Year of Award
Doctor of Philosophy (PhD)
Forest and Conservation Science
Department or School/College
College of Forestry and Conservation
Tyron J. Venn
Nathaniel Anderson, Douglas Dalenberg, Christopher Keyes, Stephen Seibert
University of Montana
There are substantial opportunities for mechanized thinning treatments to reduce the likelihood of severe and damaging wildfires and improve forest health in the public forests of the Western US. These treatments could also produce woody biomass that can be used to generate renewable energy and displace fossil fuels. Although woody biomass energy is often not financially competitive with fossil fuels, financial analysis alone is an incomplete method of comparison because of the significant negative environmental externalities imposed by the burning of fossil fuels, and potential positive externalities associated with woody biomass energy generation. It is possible that when non-market costs and benefits are accounted for, the economic efficiency of woody biomass energy will compare more favorably to fossil fuels.
This study employed the choice modeling method in Arizona, Colorado, and Montana, to examine marginal willingness to pay (MWTP) for woody biomass energy produced from treatments in public forests. Positive and statistically significant MWTP is found for woody biomass energy generation, improving forest health, reducing risk of large wildfires, and improving air quality. Results from a latent class model reveal that sociodemographic and attitudinal characteristics are significant determinants of preferences about public forestland management for woody biomass energy generation. Four distinct classes of respondents were identified. These findings can be used by policy makers and public land managers to estimate the social benefits of utilizing residues from public forest restoration or fuel treatment programs to generate energy.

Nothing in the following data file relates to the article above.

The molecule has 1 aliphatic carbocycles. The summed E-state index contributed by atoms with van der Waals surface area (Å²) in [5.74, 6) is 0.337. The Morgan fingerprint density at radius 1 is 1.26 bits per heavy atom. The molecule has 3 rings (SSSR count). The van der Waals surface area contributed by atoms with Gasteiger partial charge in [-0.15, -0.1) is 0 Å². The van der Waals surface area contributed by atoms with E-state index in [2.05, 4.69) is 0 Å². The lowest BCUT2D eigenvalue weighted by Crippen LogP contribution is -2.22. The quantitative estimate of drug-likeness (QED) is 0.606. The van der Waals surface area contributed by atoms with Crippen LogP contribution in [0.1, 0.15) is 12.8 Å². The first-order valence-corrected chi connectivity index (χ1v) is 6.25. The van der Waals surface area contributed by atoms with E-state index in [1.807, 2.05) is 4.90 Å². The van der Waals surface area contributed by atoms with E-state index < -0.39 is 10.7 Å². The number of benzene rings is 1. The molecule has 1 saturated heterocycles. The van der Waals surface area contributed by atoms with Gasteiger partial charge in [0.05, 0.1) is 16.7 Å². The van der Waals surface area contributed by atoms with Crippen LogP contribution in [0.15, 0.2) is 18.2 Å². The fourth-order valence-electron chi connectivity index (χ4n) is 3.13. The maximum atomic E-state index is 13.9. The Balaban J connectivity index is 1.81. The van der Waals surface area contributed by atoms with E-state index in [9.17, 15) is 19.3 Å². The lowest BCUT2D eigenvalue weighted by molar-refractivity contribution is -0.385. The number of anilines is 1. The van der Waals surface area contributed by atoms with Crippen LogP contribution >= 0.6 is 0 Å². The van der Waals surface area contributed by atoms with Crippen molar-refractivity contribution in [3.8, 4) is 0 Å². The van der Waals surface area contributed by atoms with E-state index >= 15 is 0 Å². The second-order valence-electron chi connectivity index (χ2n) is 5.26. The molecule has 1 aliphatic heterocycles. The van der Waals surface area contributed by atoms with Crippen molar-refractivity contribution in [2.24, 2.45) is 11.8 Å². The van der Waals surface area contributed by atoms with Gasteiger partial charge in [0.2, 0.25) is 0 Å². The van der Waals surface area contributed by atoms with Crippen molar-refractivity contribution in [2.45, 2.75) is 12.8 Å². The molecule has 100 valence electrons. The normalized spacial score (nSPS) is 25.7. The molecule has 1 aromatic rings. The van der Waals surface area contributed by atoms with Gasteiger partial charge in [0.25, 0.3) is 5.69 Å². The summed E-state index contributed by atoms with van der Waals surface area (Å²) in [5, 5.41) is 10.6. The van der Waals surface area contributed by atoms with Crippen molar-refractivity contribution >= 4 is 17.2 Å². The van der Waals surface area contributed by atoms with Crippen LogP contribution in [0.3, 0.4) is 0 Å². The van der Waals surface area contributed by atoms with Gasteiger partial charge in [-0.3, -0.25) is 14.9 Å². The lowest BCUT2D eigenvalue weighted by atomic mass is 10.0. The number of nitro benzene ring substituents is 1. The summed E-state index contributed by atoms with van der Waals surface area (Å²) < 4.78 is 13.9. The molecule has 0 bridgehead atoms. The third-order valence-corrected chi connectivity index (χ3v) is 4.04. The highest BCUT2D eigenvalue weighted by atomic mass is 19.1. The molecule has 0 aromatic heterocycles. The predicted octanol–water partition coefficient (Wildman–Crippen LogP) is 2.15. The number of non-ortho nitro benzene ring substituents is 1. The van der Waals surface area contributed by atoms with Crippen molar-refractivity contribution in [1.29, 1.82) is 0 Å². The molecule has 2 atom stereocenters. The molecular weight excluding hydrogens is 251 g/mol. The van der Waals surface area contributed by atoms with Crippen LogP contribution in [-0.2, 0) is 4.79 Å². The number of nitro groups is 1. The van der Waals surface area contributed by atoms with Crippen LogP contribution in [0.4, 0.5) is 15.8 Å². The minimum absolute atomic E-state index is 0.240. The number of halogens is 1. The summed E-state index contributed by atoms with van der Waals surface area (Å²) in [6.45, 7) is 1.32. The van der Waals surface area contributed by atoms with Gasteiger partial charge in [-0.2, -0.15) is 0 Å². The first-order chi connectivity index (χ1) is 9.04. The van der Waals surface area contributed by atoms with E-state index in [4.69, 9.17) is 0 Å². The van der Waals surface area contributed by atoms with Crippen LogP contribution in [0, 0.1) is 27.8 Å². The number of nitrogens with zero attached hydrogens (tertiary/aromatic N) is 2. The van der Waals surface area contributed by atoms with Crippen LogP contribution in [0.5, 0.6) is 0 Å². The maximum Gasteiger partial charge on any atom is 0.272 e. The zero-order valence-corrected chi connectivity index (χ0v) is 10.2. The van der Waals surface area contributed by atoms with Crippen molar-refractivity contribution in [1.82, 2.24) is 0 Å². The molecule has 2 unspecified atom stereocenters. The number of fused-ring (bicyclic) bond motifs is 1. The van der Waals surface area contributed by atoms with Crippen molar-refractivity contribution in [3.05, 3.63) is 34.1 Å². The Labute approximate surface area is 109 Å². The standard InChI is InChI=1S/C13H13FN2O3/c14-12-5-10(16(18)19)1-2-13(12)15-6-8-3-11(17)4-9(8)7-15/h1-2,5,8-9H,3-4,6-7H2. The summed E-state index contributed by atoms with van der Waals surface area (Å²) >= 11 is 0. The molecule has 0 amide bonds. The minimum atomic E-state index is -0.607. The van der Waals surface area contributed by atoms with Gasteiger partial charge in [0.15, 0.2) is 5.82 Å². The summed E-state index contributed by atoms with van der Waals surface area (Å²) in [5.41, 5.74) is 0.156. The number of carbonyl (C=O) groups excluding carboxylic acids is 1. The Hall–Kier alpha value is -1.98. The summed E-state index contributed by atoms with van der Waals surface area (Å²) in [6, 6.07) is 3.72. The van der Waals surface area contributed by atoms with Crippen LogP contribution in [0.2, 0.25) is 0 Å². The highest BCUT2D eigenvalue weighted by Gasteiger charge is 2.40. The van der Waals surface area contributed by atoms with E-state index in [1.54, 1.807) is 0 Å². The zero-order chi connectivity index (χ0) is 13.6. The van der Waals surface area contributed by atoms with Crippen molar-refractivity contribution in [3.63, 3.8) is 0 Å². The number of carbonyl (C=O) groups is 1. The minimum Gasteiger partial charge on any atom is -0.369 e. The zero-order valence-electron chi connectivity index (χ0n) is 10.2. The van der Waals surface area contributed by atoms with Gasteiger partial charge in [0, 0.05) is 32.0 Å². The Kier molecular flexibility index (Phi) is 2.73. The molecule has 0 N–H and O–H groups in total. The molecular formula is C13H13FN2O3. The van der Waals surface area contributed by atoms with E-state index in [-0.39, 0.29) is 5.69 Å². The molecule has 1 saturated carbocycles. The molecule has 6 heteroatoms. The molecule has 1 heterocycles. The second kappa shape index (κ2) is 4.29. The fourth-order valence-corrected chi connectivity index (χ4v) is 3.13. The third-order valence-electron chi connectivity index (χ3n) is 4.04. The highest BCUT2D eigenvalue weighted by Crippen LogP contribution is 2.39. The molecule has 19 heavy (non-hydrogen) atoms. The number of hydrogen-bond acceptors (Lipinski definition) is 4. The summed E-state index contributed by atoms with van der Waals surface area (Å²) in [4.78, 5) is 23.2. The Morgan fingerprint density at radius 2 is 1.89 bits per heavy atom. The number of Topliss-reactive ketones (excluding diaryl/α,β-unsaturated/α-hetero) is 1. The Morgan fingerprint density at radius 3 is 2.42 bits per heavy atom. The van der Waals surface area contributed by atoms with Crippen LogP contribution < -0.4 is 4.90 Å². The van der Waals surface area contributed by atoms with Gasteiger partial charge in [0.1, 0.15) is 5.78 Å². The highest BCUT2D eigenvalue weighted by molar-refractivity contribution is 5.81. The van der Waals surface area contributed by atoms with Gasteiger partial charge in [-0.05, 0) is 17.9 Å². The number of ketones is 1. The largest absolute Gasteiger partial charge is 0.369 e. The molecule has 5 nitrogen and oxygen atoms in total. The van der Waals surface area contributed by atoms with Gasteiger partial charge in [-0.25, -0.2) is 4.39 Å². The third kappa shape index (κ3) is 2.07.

Campbell, Robert Marshall, "EVALUATION OF SOCIAL PREFERENCES FOR WOODY BIOMASS ENERGY IN THE US MOUNTAIN WEST" (2016). Graduate Student Theses, Dissertations, & Professional Papers. 10883.
© Copyright 2016 Robert Marshall Campbell